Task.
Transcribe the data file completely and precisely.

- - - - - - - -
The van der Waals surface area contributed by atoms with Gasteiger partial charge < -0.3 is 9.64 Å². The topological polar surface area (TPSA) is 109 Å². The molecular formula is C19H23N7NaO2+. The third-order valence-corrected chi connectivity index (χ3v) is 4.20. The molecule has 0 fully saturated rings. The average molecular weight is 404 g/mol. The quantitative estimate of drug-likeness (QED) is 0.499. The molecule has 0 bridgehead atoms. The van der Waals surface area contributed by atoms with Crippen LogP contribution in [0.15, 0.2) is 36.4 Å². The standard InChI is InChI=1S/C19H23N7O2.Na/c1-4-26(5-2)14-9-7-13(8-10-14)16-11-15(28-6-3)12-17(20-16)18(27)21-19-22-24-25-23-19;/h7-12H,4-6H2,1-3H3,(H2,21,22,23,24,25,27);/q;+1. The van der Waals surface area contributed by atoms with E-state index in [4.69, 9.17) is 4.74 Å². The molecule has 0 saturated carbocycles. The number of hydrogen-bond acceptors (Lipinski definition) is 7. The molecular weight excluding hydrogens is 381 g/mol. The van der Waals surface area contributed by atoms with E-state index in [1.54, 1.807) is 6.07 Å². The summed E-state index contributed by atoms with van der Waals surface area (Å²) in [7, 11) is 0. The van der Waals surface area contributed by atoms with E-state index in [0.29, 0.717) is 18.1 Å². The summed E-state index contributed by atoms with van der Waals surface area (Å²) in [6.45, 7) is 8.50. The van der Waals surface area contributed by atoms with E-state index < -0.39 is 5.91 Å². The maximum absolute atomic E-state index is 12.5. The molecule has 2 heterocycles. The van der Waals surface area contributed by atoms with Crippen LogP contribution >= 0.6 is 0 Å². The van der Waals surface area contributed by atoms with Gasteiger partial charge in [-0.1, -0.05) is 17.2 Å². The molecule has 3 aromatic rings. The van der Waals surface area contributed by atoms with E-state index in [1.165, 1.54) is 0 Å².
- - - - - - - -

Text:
The van der Waals surface area contributed by atoms with Gasteiger partial charge < -0.3 is 9.64 Å². The topological polar surface area (TPSA) is 109 Å². The molecular formula is C19H23N7NaO2+. The third-order valence-corrected chi connectivity index (χ3v) is 4.20. The molecule has 0 fully saturated rings. The average molecular weight is 404 g/mol. The quantitative estimate of drug-likeness (QED) is 0.499. The molecule has 0 bridgehead atoms. The van der Waals surface area contributed by atoms with Crippen LogP contribution in [0.15, 0.2) is 36.4 Å². The standard InChI is InChI=1S/C19H23N7O2.Na/c1-4-26(5-2)14-9-7-13(8-10-14)16-11-15(28-6-3)12-17(20-16)18(27)21-19-22-24-25-23-19;/h7-12H,4-6H2,1-3H3,(H2,21,22,23,24,25,27);/q;+1. The van der Waals surface area contributed by atoms with E-state index in [4.69, 9.17) is 4.74 Å². The molecule has 0 saturated carbocycles. The number of hydrogen-bond acceptors (Lipinski definition) is 7. The molecular weight excluding hydrogens is 381 g/mol. The van der Waals surface area contributed by atoms with E-state index in [1.54, 1.807) is 6.07 Å². The summed E-state index contributed by atoms with van der Waals surface area (Å²) in [7, 11) is 0. The van der Waals surface area contributed by atoms with E-state index in [0.29, 0.717) is 18.1 Å². The summed E-state index contributed by atoms with van der Waals surface area (Å²) in [6.45, 7) is 8.50. The van der Waals surface area contributed by atoms with E-state index < -0.39 is 5.91 Å². The maximum absolute atomic E-state index is 12.5. The molecule has 2 heterocycles. The van der Waals surface area contributed by atoms with Crippen LogP contribution >= 0.6 is 0 Å². The van der Waals surface area contributed by atoms with Gasteiger partial charge in [-0.1, -0.05) is 17.2 Å². The molecule has 3 aromatic rings. The van der Waals surface area contributed by atoms with E-state index in [1.165, 1.54) is 0 Å².